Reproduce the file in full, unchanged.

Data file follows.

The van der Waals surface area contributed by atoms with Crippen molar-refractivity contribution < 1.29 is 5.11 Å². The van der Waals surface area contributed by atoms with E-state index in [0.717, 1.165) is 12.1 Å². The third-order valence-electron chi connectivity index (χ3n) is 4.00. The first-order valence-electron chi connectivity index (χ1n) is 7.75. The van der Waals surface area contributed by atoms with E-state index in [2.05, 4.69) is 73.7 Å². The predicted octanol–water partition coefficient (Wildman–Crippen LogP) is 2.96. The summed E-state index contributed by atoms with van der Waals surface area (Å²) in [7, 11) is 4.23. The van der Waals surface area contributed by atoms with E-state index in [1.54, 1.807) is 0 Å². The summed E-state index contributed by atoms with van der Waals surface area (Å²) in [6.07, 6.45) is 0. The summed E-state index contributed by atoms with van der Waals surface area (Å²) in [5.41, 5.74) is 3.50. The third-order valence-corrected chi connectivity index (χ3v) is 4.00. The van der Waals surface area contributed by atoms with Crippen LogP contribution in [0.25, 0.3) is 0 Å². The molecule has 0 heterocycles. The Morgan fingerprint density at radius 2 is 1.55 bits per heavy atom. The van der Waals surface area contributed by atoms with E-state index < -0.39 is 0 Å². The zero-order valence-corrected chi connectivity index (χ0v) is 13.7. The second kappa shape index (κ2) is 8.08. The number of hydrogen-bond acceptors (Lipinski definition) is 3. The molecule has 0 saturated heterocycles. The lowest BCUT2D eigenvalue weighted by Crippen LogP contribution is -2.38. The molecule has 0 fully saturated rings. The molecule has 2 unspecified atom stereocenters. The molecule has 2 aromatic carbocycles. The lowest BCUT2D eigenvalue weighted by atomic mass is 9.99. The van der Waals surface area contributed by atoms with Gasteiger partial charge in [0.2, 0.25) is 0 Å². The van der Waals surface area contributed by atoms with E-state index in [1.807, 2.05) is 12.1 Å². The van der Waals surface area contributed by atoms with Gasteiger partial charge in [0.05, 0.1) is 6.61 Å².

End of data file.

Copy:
The van der Waals surface area contributed by atoms with Crippen molar-refractivity contribution < 1.29 is 5.11 Å². The van der Waals surface area contributed by atoms with E-state index in [0.717, 1.165) is 12.1 Å². The third-order valence-electron chi connectivity index (χ3n) is 4.00. The first-order valence-electron chi connectivity index (χ1n) is 7.75. The van der Waals surface area contributed by atoms with E-state index in [2.05, 4.69) is 73.7 Å². The predicted octanol–water partition coefficient (Wildman–Crippen LogP) is 2.96. The summed E-state index contributed by atoms with van der Waals surface area (Å²) in [7, 11) is 4.23. The van der Waals surface area contributed by atoms with E-state index in [1.54, 1.807) is 0 Å². The summed E-state index contributed by atoms with van der Waals surface area (Å²) in [6.07, 6.45) is 0. The summed E-state index contributed by atoms with van der Waals surface area (Å²) in [5.41, 5.74) is 3.50. The third-order valence-corrected chi connectivity index (χ3v) is 4.00. The van der Waals surface area contributed by atoms with Crippen LogP contribution in [0.25, 0.3) is 0 Å². The molecule has 0 heterocycles. The Morgan fingerprint density at radius 2 is 1.55 bits per heavy atom. The van der Waals surface area contributed by atoms with E-state index < -0.39 is 0 Å². The zero-order valence-corrected chi connectivity index (χ0v) is 13.7. The second kappa shape index (κ2) is 8.08. The number of hydrogen-bond acceptors (Lipinski definition) is 3. The molecule has 0 saturated heterocycles. The lowest BCUT2D eigenvalue weighted by Crippen LogP contribution is -2.38. The molecule has 0 fully saturated rings. The molecule has 2 unspecified atom stereocenters. The molecule has 2 aromatic carbocycles. The lowest BCUT2D eigenvalue weighted by atomic mass is 9.99. The van der Waals surface area contributed by atoms with Gasteiger partial charge in [0.2, 0.25) is 0 Å². The van der Waals surface area contributed by atoms with E-state index in [1.807, 2.05) is 12.1 Å². The van der Waals surface area contributed by atoms with Gasteiger partial charge in [0.05, 0.1) is 6.61 Å².